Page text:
According to the Flexe Institute Survey, 43% of survey respondents say it’s currently harder to retain employees than in 2020, and the average turnover rate is sitting at 31%. Similar to hiring challenges, respondents state that employees leave because they found better jobs or the work is too physically demanding.

Bar chart showing Reasons for employee attrition with Found a better job being the highest
Survey Question: If known, what are the primary reasons for employee attrition?

Mitigating the national labor shortage #

Logistics companies are on the hunt for effective strategies to attract and retain talent. Predictably, the most popular initiatives come down to two things. Increase wages, and improve benefits.

Bar chart showing Actions to take to increase hiring rates with increased wages being the most effective
Survey Question: What actions does your company take to attract talent?
Bar chart showing Actions to take to retain talent with Increased wages being the most impactful
Survey Question: What actions does your company take to retain talent?

Among companies (78%) that increased wages since 2020, 60% say increases exceeded 10%, which is above standard cost-of-living increases. Of those survey respondents that increased wages, 48% say they experience increased productivity and throughput.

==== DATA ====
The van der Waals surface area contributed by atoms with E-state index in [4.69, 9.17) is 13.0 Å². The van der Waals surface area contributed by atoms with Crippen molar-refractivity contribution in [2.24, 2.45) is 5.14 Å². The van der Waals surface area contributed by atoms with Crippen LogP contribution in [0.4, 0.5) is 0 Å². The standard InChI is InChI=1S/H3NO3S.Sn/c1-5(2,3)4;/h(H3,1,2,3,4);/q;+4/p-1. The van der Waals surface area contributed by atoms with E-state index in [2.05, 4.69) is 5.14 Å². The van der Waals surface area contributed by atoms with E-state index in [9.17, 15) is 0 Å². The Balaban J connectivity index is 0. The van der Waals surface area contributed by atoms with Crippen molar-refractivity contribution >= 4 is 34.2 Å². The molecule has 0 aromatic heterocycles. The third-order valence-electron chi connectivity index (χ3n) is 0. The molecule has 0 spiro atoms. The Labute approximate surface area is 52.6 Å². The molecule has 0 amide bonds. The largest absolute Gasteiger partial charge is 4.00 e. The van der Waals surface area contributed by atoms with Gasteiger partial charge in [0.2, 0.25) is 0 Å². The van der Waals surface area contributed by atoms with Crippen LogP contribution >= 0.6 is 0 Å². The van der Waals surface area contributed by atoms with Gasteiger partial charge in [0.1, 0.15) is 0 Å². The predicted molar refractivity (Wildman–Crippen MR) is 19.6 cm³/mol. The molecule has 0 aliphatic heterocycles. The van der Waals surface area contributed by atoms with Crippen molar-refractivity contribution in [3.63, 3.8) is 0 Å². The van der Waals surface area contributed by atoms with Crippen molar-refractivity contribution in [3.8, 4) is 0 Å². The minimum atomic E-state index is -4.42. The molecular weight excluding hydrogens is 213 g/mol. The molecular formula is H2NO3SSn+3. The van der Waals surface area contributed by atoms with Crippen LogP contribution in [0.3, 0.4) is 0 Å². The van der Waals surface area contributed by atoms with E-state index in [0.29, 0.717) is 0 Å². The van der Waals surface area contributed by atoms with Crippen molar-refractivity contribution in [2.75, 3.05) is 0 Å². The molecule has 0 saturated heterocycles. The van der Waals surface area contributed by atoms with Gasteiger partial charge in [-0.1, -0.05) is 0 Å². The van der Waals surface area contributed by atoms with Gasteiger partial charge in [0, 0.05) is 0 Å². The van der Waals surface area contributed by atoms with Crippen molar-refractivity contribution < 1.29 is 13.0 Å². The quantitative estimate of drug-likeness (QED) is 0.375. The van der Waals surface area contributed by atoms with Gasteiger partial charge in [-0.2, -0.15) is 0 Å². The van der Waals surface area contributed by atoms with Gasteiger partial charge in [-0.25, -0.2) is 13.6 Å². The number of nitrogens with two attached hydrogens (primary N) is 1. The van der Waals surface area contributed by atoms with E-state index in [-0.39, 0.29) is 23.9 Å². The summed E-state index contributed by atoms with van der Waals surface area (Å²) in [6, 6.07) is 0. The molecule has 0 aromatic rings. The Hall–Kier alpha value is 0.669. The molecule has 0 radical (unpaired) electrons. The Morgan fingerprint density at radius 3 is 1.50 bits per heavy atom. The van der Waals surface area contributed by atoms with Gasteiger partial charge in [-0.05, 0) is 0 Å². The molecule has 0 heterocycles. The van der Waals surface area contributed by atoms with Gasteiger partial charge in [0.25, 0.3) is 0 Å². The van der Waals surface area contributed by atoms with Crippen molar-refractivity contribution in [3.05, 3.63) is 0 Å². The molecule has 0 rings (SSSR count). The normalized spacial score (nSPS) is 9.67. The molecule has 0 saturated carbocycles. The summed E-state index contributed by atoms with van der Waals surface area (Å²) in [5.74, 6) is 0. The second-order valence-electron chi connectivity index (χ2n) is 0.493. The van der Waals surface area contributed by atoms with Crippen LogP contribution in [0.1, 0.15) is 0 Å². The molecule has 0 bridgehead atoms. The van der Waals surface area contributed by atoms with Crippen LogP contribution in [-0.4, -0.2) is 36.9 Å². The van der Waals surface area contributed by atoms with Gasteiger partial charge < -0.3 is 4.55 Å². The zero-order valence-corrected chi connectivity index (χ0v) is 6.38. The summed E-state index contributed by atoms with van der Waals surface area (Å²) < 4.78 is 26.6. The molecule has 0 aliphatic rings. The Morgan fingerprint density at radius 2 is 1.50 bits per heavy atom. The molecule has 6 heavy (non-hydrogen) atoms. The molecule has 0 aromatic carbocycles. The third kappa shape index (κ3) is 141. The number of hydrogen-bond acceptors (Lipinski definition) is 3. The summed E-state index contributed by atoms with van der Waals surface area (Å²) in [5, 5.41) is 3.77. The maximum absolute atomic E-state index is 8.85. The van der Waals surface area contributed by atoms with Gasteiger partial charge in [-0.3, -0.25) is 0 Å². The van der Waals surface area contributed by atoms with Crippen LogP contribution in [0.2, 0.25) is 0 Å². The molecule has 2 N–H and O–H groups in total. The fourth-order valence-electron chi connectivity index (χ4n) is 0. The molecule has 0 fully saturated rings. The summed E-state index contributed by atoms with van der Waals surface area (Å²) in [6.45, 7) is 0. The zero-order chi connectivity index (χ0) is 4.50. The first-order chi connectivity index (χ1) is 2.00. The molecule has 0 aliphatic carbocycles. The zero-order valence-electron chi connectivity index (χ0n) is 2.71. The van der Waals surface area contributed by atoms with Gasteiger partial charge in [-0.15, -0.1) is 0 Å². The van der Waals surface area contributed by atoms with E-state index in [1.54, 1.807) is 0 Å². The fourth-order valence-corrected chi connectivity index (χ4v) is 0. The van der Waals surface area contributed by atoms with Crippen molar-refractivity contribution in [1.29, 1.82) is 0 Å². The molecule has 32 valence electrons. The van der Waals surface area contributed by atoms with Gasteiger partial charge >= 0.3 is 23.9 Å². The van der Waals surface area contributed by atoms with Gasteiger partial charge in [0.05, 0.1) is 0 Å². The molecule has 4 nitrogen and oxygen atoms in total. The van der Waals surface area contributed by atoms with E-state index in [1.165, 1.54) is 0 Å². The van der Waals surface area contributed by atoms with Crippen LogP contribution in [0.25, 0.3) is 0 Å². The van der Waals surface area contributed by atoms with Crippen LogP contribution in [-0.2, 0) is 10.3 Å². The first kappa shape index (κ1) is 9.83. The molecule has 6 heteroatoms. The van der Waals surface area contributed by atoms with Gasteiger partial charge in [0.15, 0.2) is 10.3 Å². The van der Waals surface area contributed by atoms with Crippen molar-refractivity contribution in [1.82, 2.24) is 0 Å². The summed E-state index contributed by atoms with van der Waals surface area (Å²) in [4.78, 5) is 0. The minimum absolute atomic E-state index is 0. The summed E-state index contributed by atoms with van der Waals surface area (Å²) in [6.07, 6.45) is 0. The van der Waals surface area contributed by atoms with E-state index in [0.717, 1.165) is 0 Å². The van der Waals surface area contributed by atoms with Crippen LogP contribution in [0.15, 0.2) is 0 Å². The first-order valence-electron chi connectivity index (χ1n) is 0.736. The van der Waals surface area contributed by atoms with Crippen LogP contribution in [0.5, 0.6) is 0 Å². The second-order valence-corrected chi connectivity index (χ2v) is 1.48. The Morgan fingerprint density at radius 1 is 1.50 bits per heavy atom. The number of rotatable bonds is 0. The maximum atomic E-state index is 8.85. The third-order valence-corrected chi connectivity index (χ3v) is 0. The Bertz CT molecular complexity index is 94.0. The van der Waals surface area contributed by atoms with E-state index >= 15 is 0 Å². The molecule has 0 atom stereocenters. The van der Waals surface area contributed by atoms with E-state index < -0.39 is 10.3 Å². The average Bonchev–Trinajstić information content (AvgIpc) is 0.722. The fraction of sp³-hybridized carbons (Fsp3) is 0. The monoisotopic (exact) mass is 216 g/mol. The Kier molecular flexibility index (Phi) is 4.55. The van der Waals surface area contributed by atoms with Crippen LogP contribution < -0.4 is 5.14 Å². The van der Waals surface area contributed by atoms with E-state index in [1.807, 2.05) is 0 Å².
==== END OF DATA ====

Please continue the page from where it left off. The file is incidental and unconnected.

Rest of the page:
But, until employees sign hiring contracts, the issue of labor shortages persists. Warehouse providers are turning to alternative strategies to manage inventory and fulfill orders. Twenty-three percent of warehouse providers plan to implement automation to handle peak season volumes. And 31% plan to implement on-demand labor strategies to reduce the burden of hiring or retention.

48% of logistics providers experienced increased productivity and throughput after increasing wages.
Flexe Institute, September 2021

Labor outlook for 2022 #

A majority of Flexe Institute survey respondents (73%) say they’ll experience hiring challenges through at least Q1 2022, and 63% say they’ll continue increasing wages to compete in the current labor market.

Recent legislation may complicate things further. In November, the President signed the infrastructure bill into law, requiring millions of skilled workers to complete slated projects. The pending hiring effort may further dilute the available logistics labor pool. Thus, adding additional competition to an already highly competitive market.

Time will tell if increased wages and benefits at logistics companies will attract and retain enough talent. In the meantime, the world will continue experiencing the wrath of bottlenecks. It's clear that without a sufficient workforce, the supply chain isn’t just disrupted. It breaks.

You may also be interested in: #